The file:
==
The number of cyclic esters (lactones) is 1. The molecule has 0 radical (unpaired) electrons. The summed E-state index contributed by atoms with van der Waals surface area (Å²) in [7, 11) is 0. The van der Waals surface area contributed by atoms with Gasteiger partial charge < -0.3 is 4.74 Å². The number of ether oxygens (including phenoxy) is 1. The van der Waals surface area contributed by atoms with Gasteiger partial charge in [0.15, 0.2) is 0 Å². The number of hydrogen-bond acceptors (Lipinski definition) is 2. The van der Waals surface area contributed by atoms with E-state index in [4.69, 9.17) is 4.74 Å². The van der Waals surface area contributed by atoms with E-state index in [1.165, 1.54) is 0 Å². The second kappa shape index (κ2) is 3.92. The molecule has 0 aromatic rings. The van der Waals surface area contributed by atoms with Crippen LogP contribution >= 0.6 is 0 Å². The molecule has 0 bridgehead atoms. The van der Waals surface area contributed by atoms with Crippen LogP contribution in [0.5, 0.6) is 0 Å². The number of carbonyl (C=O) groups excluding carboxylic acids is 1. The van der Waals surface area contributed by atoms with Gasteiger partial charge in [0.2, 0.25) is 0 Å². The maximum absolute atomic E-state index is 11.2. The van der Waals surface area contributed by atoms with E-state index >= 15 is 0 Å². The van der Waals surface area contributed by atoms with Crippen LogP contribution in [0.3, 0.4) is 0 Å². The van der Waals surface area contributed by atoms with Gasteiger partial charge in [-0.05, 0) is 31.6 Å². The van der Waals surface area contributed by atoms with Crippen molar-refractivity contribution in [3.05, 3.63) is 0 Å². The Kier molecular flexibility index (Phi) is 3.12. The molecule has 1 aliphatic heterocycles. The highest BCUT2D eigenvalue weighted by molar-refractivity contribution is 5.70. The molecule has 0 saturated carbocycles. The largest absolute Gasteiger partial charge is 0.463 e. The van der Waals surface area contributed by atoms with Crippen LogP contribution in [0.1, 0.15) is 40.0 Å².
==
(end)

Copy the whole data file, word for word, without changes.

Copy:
The number of cyclic esters (lactones) is 1. The molecule has 0 radical (unpaired) electrons. The summed E-state index contributed by atoms with van der Waals surface area (Å²) in [7, 11) is 0. The van der Waals surface area contributed by atoms with Gasteiger partial charge < -0.3 is 4.74 Å². The number of ether oxygens (including phenoxy) is 1. The van der Waals surface area contributed by atoms with Gasteiger partial charge in [0.15, 0.2) is 0 Å². The number of hydrogen-bond acceptors (Lipinski definition) is 2. The van der Waals surface area contributed by atoms with E-state index in [4.69, 9.17) is 4.74 Å². The van der Waals surface area contributed by atoms with E-state index in [1.165, 1.54) is 0 Å². The second kappa shape index (κ2) is 3.92. The molecule has 0 aromatic rings. The van der Waals surface area contributed by atoms with Crippen LogP contribution >= 0.6 is 0 Å². The molecule has 0 bridgehead atoms. The van der Waals surface area contributed by atoms with Crippen LogP contribution in [0.5, 0.6) is 0 Å². The number of carbonyl (C=O) groups excluding carboxylic acids is 1. The van der Waals surface area contributed by atoms with Gasteiger partial charge in [0.2, 0.25) is 0 Å². The maximum absolute atomic E-state index is 11.2. The van der Waals surface area contributed by atoms with E-state index >= 15 is 0 Å². The van der Waals surface area contributed by atoms with Crippen LogP contribution in [0.3, 0.4) is 0 Å². The van der Waals surface area contributed by atoms with Gasteiger partial charge in [-0.05, 0) is 31.6 Å². The van der Waals surface area contributed by atoms with Crippen molar-refractivity contribution in [3.05, 3.63) is 0 Å². The Kier molecular flexibility index (Phi) is 3.12. The molecule has 1 aliphatic heterocycles. The highest BCUT2D eigenvalue weighted by molar-refractivity contribution is 5.70. The molecule has 0 saturated carbocycles. The largest absolute Gasteiger partial charge is 0.463 e. The van der Waals surface area contributed by atoms with Crippen LogP contribution in [0.1, 0.15) is 40.0 Å².